LONDON -- Mikhail Prokhorov hardly has been a high-profile personality on the American -- or even New York -- sporting landscape since buying the New Jersey Nets in September 2009, but events in London this weekend suggested that might be about to change.
Those events also suggested that is not a bad thing.
The 45-year-old, 6-foot-8 Russian billionaire won over a media audience Friday, hours before his team beat the Toronto Raptors 116-103 at London's O2 Arena, the first-ever NBA regular-season game played on European soil.
In near-perfect English, he exchanged jokes about soccer and fellow Russian Roman Abramovich, who owns defending Premier League champion Chelsea.
Prokhorov explained his rationale behind investing the better of $250 million in buying the Nets and helping finance their move to a new arena in Brooklyn. And he offered a lighthearted look into his much-talked about private life when asked why he preferred basketball to soccer.
"A few years ago, I had a girlfriend and she really hated sport," Prokhorov said, grinning. "I spent some time in front of the TV [watching] sport and she asked me, why is basketball better than football [soccer]? I was a little shocked by the question but my reply is, look, I think basketball is better than football because my team, for sure, will have some scores during the match."
In a conversation with ESPNNewYork.com later, Prokhorov was a little more forthcoming with his explanation for buying into a franchise that, in terms of historical success, hardly can be described as one of North America's standout sporting institutions.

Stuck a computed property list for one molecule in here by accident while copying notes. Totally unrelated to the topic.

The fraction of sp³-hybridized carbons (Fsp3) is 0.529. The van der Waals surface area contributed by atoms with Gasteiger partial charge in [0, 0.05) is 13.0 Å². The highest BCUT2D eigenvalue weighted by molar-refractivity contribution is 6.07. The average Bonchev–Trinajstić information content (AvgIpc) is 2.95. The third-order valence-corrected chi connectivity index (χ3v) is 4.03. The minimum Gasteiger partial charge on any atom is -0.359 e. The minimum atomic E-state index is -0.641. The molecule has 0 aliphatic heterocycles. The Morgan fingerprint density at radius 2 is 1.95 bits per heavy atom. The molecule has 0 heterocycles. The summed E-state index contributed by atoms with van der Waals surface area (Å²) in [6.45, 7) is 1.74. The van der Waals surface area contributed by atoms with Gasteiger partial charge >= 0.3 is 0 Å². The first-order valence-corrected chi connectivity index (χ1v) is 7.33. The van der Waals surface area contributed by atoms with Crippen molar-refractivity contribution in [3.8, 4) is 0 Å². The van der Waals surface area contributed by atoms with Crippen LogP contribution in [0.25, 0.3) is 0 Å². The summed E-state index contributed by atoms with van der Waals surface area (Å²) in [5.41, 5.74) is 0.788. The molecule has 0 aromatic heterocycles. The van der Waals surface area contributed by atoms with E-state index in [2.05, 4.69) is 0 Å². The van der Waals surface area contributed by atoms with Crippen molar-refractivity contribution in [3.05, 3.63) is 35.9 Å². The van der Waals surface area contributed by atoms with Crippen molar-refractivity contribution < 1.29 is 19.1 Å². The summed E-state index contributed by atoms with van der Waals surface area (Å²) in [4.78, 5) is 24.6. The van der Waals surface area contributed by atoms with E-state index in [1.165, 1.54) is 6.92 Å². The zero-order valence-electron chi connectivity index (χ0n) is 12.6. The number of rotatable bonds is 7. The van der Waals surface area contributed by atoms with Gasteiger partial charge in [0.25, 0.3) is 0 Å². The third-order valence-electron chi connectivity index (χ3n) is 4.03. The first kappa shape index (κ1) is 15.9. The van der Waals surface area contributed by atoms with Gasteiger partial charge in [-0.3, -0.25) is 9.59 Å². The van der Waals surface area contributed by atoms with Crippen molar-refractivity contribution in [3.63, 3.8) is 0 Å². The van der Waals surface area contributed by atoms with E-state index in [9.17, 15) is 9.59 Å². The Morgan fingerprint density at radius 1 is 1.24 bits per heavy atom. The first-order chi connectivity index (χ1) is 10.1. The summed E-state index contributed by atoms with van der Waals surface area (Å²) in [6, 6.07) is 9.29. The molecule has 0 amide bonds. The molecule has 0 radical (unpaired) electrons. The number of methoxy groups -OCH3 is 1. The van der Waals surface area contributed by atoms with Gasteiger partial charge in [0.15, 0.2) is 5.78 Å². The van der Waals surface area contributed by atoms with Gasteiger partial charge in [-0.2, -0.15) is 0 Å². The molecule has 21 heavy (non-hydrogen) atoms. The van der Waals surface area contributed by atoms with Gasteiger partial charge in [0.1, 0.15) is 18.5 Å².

"I was the owner of a basketball team [CSKA Moscow] for more than 12 years," he said. "With the Moscow club, we had the top record eight years, we went to the Euroleague final four and had two wins. Unfortunately, in Russia, basketball is not a business, it's a charity.
"If you have the most money, you can compete. In the NBA, money is important, but it is not enough. You have got to be very smart. In the process of selecting players in the NBA, as soon as you make one mistake, you are out [of title contention] for five or six years because of the salaries."
And there is the rub. Despite Prokhorov's wealth, salary-cap restrictions prevent him from spending the vast amounts of money that the owners of soccer clubs frequently invest in their quest for success.
Abramovich, one place below Prokhorov on the list of Russia's richest men with a fortune of $11.2 billion, spent $113 million in January alone to buy the rights to two players. The Abu Dhabi royal family has spent a reported $1.6 billion in buying and investing in Manchester City, a middling English Premier League team that has not won a trophy in 35 years.
If Prokhorov is frustrated by his financial muscle being shackled in such a way, he does not let it show. "I think Roman has done a great job," he said. "Especially for the football population. He has built an important bridge between British people and Russian people. It is a different kind of sport in the NBA, different rules, it is no problem."
Building a bridge between, in his case, New Jersey and the rest of the world clearly remains Prokhorov's burning goal, along with that of winning an NBA title. The news conference in London even gave him an opportunity to trot out a neat marketing slogan that underlines his ambition.
"I think much has been done," Prokhorov of the Nets' development in his 18 months in charge. "But until our posters are on the walls of the fans from New York to New Zealand, from Brazil to Beijing, we're not done."
And when he is done? Perhaps, asked one English reporter, the opportunity to buy a soccer team and finally unleash his billions of dollars would appeal?
Said Prokhorov: "As soon as I win the NBA championship, the title, I am at your disposal, OK?"